Thursday, July 16, 2009

A deceptively simple cause for Joba's problems

Tonight, I appeared as a guest on Steve Keane's Pro Baseball Central show on BlogTalkRadio.

Through much arguing and bickering about the importance of the eighth inning and what will happen when Mariano Rivera's contract expires, there was a point raised that I found worthy of further investigation:

Among the many reasons cited for Joba Chamberlains's inconsistency and lack of stamina, I have not yet seen someone tackle the issue of whether or not Chamberlain's lack of innings pitched--both in college and in the minor leagues--and the affect that might have on him now.

If you look here, you can see Chamberlain's innings totals for both his time in Nebraska and his time with the Yankees.

What do you notice?

Chamberlain did not even pitch 100 innings in the minor leagues; at Nebraska he did not reach 120 innings.

This season, he's already logged 89 innings--and if we keep the Verducci Effect (the idea that excess increases in innings pitched from year to year substantially increases injury risk) in mind, he probably won't top 130 IP--perhaps 140 if the Yankees are feeling like living on the edge with a pitcher who sustained a can't-be-overlooked shoulder injury last season.

How does this compare with others?

Roy Halladay, since he's topical, pitched about 640 innings in the minor leagues; with about 150 or so (if my random mental math is accurate) after his first call up to the major leagues.

Dan Haren pitched 472 innings in the minors; about 128 of them coming after his first call-up to the majors.

Justin Verlander pitched only 118 innings in the minors (over one season), but preceded that with three straight 100+ innings pitched seasons in college ball--Chamberlain only had two years at Nebraska and only pitched more than 100 innings in his first season.

Johan Santana pitched 340 innings in the minors; some after his first call up but the majority before.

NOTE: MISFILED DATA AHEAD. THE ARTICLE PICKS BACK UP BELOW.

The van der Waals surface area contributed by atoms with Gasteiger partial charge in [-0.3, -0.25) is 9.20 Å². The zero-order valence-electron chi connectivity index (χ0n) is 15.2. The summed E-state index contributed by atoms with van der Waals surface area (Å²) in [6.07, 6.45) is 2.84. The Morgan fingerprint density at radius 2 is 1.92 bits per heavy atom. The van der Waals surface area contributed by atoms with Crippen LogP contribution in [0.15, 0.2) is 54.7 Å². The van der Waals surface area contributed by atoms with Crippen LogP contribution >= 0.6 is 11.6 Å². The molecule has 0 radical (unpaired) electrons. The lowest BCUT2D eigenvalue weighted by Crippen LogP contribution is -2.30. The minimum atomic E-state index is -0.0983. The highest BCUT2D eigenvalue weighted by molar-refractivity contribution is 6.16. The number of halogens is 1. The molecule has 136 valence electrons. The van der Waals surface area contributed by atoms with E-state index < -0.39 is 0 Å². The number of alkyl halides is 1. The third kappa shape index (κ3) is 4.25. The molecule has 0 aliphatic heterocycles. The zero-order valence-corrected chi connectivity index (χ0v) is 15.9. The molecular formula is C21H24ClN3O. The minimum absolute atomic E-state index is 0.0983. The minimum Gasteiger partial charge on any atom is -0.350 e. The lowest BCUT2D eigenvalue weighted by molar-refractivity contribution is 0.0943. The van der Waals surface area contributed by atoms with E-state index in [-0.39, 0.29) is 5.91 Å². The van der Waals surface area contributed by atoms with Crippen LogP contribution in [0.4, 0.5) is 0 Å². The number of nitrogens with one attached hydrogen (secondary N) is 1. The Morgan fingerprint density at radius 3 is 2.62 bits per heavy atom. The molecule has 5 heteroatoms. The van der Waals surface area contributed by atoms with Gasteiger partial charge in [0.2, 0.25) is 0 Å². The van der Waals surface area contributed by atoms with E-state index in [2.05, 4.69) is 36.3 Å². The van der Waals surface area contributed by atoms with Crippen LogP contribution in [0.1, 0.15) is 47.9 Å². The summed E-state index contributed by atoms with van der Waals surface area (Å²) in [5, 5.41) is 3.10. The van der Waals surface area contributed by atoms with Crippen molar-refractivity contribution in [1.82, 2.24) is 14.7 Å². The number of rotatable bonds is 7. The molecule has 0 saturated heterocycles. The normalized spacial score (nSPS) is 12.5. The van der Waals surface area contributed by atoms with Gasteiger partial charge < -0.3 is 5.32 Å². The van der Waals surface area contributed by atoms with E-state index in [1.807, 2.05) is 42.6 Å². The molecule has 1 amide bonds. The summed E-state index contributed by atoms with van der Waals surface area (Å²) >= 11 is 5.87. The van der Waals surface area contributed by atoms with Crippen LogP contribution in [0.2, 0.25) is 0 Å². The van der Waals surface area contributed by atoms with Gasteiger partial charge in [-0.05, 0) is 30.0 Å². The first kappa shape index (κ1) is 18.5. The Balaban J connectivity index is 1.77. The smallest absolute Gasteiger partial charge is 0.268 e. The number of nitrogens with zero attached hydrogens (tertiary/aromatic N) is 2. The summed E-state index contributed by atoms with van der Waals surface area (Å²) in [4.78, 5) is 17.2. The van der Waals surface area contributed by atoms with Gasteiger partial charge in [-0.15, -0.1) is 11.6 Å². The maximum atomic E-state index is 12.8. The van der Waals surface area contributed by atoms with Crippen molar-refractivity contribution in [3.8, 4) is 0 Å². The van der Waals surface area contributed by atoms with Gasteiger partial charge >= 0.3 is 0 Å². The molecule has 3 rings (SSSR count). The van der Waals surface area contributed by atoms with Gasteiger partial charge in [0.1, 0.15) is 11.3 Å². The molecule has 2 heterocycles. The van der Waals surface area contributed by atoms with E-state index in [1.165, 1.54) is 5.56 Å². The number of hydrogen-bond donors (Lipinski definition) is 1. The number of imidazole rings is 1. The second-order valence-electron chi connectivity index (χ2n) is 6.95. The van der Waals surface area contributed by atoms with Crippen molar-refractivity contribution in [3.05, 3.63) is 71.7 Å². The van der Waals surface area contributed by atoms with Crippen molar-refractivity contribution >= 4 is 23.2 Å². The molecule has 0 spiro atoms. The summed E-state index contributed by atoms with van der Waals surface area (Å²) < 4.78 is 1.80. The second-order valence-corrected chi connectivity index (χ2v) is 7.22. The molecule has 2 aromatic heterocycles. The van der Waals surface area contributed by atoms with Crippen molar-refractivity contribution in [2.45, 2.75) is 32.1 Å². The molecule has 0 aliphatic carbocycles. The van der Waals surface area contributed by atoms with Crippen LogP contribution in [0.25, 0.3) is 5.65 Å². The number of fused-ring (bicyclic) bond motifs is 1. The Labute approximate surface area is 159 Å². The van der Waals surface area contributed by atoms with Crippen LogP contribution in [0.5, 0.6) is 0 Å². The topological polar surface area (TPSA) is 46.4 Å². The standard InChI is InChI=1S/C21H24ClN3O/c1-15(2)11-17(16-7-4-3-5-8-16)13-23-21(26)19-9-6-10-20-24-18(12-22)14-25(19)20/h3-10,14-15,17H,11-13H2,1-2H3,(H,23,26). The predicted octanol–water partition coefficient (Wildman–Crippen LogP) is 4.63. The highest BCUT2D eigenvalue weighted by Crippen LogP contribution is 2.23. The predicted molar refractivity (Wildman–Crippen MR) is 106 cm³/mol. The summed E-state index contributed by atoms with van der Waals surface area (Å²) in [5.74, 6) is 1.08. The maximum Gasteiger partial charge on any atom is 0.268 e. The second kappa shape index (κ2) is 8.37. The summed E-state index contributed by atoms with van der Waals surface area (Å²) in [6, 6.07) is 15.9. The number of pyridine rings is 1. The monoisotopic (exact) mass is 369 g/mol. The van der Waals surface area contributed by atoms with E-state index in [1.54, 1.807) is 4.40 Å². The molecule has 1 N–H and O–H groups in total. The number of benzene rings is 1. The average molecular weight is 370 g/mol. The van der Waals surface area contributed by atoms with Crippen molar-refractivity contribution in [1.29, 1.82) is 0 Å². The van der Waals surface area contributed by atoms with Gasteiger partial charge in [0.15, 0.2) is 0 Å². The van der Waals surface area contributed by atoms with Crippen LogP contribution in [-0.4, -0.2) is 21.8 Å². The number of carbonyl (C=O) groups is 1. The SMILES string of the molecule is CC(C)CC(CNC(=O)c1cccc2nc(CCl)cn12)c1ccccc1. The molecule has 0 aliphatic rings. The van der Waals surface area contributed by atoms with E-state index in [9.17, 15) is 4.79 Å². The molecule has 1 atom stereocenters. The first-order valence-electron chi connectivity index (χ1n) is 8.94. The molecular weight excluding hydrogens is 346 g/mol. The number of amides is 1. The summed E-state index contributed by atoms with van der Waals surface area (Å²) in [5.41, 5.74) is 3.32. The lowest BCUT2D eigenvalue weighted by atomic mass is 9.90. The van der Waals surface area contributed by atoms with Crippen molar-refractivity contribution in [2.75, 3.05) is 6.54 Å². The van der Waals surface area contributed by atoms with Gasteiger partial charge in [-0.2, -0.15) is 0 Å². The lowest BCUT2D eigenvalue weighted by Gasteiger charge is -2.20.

Notice a pattern here?

It would seem, then, that there is perhaps a case to be made for "Joba hasn't pitched enough" as a reason for his depleted stamina--which in turn means lower velocity, more hittable pitches and shortened outings.

Now, there are some things to consider:

1) Chamberlain was injured in college--which is part of the reason he fell to the Yankees as low as he did in the draft.

2) He was rushed through the minors because he had been pitching so well--and also because the 2007 Yankees needed pitching help like, uh, (pick your own grossly inappropriate comparison)

3) Going from 89 innings pitched in 2006 at Nebraska to 112 innings pitched in 2007 for the Yankees at multiple levels was a 23 inning increase--perhaps not the Verduccian 30, but for a guy coming off an injury, probably close enough. I'm not sure how many innings pitched he was on pace for before he got hurt in 2008, but it's probably safe to assume that again the Yankees would have been toying with the Verducci line.

Now, already at 89 innings pitched, it doesn't seem likely that Chamberlain will be able to pitch himself out of August without really risking damage, which, of course, would create a whole other set of problems--but you knew this already.

At the time, back in 2007, I don't remember there being too much debate about Chamberlain being rushed--the team's needs were that desperate at the time. In the off-season, Chamberlain was hailed as untouchable by the fans when discussing Santana rumors, but no one--or nearly no one--suggested Chamberlain be sent back down to the minors to build up arm strength, even though the conversion from reliever to starter would surely require that.

It is--perhaps in some sick sense--almost amusing that an issue we as fans (and even writers) have seen as so complicated and so mysterious might actually be really simple: he hasn't pitched enough.

Unfortunately, I'm not sure how you'd address that situation. We're already at a point in the season in which even if you did send Chamberlain back to the minors to work on his pitches, he's pitched so many innings that it's hard to see exactly how beneficial it might be.

It's certainly, however, a warning sign--if the Yankees did trade Chamberlain for Halladay and Toronto did have Chamberlain pitch substantial innings in the minors to build up arm strength and stamina (given Toronto's history in developing--or, as it were, not-- pitchers, they'd probably take this to the other extreme), Chamberlain could yet end up being the effective starter the Yankees hoped for in the first place.

What it seems we're seeing now, then, is all the development and growing pains that should be happening at the minor league level--only it's not at the minor leagues; it's at the majors, where the hitters (excluding those on the Royals, Padres and Mets) don't let mistakes go unpunished.